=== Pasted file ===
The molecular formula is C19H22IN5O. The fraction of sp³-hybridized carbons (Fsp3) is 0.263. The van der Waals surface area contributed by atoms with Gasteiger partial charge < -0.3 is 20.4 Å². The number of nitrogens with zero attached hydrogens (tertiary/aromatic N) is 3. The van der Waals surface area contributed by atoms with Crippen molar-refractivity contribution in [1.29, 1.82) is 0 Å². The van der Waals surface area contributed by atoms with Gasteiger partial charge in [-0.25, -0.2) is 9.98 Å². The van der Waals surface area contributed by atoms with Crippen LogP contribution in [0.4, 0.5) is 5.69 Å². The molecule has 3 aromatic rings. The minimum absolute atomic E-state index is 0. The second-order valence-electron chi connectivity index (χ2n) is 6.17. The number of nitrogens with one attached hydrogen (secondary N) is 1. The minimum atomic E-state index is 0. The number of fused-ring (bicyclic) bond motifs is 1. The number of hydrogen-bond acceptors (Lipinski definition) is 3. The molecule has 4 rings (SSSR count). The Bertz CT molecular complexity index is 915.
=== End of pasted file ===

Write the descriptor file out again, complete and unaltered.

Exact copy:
The molecular formula is C19H22IN5O. The fraction of sp³-hybridized carbons (Fsp3) is 0.263. The van der Waals surface area contributed by atoms with Gasteiger partial charge < -0.3 is 20.4 Å². The number of nitrogens with zero attached hydrogens (tertiary/aromatic N) is 3. The van der Waals surface area contributed by atoms with Crippen molar-refractivity contribution in [1.29, 1.82) is 0 Å². The van der Waals surface area contributed by atoms with Gasteiger partial charge in [-0.25, -0.2) is 9.98 Å². The van der Waals surface area contributed by atoms with Crippen LogP contribution in [0.4, 0.5) is 5.69 Å². The molecule has 3 aromatic rings. The minimum absolute atomic E-state index is 0. The second-order valence-electron chi connectivity index (χ2n) is 6.17. The number of nitrogens with one attached hydrogen (secondary N) is 1. The minimum atomic E-state index is 0. The number of fused-ring (bicyclic) bond motifs is 1. The number of hydrogen-bond acceptors (Lipinski definition) is 3. The molecule has 4 rings (SSSR count). The Bertz CT molecular complexity index is 915.